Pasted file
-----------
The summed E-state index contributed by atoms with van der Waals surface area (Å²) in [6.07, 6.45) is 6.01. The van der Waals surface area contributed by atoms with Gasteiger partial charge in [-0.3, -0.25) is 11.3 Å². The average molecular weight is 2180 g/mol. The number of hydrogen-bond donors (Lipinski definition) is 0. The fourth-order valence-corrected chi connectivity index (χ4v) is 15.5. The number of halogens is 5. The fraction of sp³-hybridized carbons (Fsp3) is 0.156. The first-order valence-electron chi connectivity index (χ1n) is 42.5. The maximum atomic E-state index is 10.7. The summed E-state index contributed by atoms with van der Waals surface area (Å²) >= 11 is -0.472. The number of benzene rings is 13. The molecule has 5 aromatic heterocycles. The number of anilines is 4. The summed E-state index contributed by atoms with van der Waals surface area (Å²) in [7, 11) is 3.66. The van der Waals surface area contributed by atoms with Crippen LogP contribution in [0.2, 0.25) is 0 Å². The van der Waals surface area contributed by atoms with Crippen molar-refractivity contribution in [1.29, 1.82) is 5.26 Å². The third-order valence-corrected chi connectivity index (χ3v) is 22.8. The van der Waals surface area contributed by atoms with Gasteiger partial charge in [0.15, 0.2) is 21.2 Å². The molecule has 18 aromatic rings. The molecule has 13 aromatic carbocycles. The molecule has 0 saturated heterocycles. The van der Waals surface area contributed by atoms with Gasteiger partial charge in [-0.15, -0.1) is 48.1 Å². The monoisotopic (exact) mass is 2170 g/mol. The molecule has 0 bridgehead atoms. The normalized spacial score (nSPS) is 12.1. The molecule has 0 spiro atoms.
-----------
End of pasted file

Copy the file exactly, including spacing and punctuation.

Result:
The summed E-state index contributed by atoms with van der Waals surface area (Å²) in [6.07, 6.45) is 6.01. The van der Waals surface area contributed by atoms with Gasteiger partial charge in [-0.3, -0.25) is 11.3 Å². The average molecular weight is 2180 g/mol. The number of hydrogen-bond donors (Lipinski definition) is 0. The fourth-order valence-corrected chi connectivity index (χ4v) is 15.5. The number of halogens is 5. The fraction of sp³-hybridized carbons (Fsp3) is 0.156. The first-order valence-electron chi connectivity index (χ1n) is 42.5. The maximum atomic E-state index is 10.7. The summed E-state index contributed by atoms with van der Waals surface area (Å²) >= 11 is -0.472. The number of benzene rings is 13. The molecule has 5 aromatic heterocycles. The number of anilines is 4. The summed E-state index contributed by atoms with van der Waals surface area (Å²) in [7, 11) is 3.66. The van der Waals surface area contributed by atoms with Crippen LogP contribution in [0.2, 0.25) is 0 Å². The van der Waals surface area contributed by atoms with Crippen molar-refractivity contribution in [1.29, 1.82) is 5.26 Å². The third-order valence-corrected chi connectivity index (χ3v) is 22.8. The van der Waals surface area contributed by atoms with Gasteiger partial charge in [0.15, 0.2) is 21.2 Å². The molecule has 18 aromatic rings. The molecule has 13 aromatic carbocycles. The molecule has 0 saturated heterocycles. The van der Waals surface area contributed by atoms with Gasteiger partial charge in [-0.15, -0.1) is 48.1 Å². The monoisotopic (exact) mass is 2170 g/mol. The molecule has 0 bridgehead atoms. The normalized spacial score (nSPS) is 12.1. The molecule has 0 spiro atoms.